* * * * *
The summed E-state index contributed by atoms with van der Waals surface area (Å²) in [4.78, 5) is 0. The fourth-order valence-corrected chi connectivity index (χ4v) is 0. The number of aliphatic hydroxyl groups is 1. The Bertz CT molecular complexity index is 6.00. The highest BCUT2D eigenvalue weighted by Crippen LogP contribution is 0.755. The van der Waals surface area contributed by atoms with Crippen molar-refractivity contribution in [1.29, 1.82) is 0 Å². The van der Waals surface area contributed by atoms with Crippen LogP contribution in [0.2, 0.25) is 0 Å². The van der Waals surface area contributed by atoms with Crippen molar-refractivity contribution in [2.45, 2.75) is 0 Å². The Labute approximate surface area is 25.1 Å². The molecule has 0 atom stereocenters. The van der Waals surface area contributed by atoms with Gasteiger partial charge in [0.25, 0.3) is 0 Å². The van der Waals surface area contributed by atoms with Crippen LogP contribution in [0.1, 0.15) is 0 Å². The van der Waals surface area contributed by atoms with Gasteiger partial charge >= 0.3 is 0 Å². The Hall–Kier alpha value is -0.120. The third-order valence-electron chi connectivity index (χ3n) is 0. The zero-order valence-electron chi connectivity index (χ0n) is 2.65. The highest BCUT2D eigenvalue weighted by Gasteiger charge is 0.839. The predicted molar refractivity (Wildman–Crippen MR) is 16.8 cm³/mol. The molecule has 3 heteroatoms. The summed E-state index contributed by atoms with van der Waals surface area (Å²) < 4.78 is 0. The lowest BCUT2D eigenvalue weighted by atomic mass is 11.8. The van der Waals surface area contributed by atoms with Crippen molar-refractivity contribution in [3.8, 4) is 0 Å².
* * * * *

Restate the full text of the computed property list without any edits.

The summed E-state index contributed by atoms with van der Waals surface area (Å²) in [4.78, 5) is 0. The fourth-order valence-corrected chi connectivity index (χ4v) is 0. The number of aliphatic hydroxyl groups is 1. The Bertz CT molecular complexity index is 6.00. The highest BCUT2D eigenvalue weighted by Crippen LogP contribution is 0.755. The van der Waals surface area contributed by atoms with Crippen molar-refractivity contribution in [1.29, 1.82) is 0 Å². The van der Waals surface area contributed by atoms with Crippen LogP contribution in [0.2, 0.25) is 0 Å². The van der Waals surface area contributed by atoms with Crippen molar-refractivity contribution in [2.45, 2.75) is 0 Å². The Labute approximate surface area is 25.1 Å². The molecule has 0 atom stereocenters. The van der Waals surface area contributed by atoms with Gasteiger partial charge in [0.25, 0.3) is 0 Å². The van der Waals surface area contributed by atoms with Crippen LogP contribution in [0.1, 0.15) is 0 Å². The van der Waals surface area contributed by atoms with Gasteiger partial charge >= 0.3 is 0 Å². The Hall–Kier alpha value is -0.120. The third-order valence-electron chi connectivity index (χ3n) is 0. The zero-order valence-electron chi connectivity index (χ0n) is 2.65. The highest BCUT2D eigenvalue weighted by Gasteiger charge is 0.839. The predicted molar refractivity (Wildman–Crippen MR) is 16.8 cm³/mol. The molecule has 3 heteroatoms. The summed E-state index contributed by atoms with van der Waals surface area (Å²) < 4.78 is 0. The lowest BCUT2D eigenvalue weighted by atomic mass is 11.8. The van der Waals surface area contributed by atoms with Crippen molar-refractivity contribution in [3.8, 4) is 0 Å².